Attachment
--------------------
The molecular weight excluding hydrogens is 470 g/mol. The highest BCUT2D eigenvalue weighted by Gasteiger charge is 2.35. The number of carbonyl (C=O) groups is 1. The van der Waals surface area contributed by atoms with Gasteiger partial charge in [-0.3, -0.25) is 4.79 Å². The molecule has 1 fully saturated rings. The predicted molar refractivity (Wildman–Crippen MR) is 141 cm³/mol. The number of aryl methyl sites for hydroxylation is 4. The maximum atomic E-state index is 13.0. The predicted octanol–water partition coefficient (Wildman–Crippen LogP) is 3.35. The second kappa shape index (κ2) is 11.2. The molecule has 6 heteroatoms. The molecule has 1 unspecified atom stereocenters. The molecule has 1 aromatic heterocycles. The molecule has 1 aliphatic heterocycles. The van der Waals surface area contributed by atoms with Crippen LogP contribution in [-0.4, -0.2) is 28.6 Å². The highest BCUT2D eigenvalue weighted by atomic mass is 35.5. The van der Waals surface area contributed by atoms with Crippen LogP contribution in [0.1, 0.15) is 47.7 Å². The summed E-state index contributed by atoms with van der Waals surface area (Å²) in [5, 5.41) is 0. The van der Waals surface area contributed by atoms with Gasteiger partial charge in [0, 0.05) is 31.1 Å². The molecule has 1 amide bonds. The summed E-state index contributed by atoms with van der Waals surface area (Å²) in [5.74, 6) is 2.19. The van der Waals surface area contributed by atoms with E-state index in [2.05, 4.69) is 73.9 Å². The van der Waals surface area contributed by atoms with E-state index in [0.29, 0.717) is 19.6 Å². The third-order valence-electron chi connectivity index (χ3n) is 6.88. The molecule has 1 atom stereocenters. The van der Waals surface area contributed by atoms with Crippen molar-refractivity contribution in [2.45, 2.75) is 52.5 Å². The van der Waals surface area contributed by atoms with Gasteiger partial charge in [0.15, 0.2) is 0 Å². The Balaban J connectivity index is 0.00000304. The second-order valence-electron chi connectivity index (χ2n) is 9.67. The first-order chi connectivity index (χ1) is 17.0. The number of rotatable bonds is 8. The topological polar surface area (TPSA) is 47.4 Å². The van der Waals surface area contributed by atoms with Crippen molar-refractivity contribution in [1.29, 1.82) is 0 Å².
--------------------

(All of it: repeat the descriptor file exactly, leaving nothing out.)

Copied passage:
The molecular weight excluding hydrogens is 470 g/mol. The highest BCUT2D eigenvalue weighted by Gasteiger charge is 2.35. The number of carbonyl (C=O) groups is 1. The van der Waals surface area contributed by atoms with Gasteiger partial charge in [-0.3, -0.25) is 4.79 Å². The molecule has 1 fully saturated rings. The predicted molar refractivity (Wildman–Crippen MR) is 141 cm³/mol. The number of aryl methyl sites for hydroxylation is 4. The maximum atomic E-state index is 13.0. The predicted octanol–water partition coefficient (Wildman–Crippen LogP) is 3.35. The second kappa shape index (κ2) is 11.2. The molecule has 6 heteroatoms. The molecule has 1 unspecified atom stereocenters. The molecule has 1 aromatic heterocycles. The molecule has 1 aliphatic heterocycles. The van der Waals surface area contributed by atoms with Crippen LogP contribution in [-0.4, -0.2) is 28.6 Å². The highest BCUT2D eigenvalue weighted by atomic mass is 35.5. The van der Waals surface area contributed by atoms with Crippen LogP contribution in [0.1, 0.15) is 47.7 Å². The summed E-state index contributed by atoms with van der Waals surface area (Å²) in [5, 5.41) is 0. The van der Waals surface area contributed by atoms with Gasteiger partial charge in [0, 0.05) is 31.1 Å². The molecule has 1 amide bonds. The summed E-state index contributed by atoms with van der Waals surface area (Å²) in [5.74, 6) is 2.19. The van der Waals surface area contributed by atoms with E-state index in [2.05, 4.69) is 73.9 Å². The van der Waals surface area contributed by atoms with E-state index in [0.29, 0.717) is 19.6 Å². The third-order valence-electron chi connectivity index (χ3n) is 6.88. The molecule has 1 atom stereocenters. The van der Waals surface area contributed by atoms with Crippen molar-refractivity contribution in [2.45, 2.75) is 52.5 Å². The van der Waals surface area contributed by atoms with Gasteiger partial charge in [0.15, 0.2) is 0 Å². The Balaban J connectivity index is 0.00000304. The second-order valence-electron chi connectivity index (χ2n) is 9.67. The first-order chi connectivity index (χ1) is 17.0. The number of rotatable bonds is 8. The topological polar surface area (TPSA) is 47.4 Å². The van der Waals surface area contributed by atoms with Crippen molar-refractivity contribution in [1.29, 1.82) is 0 Å².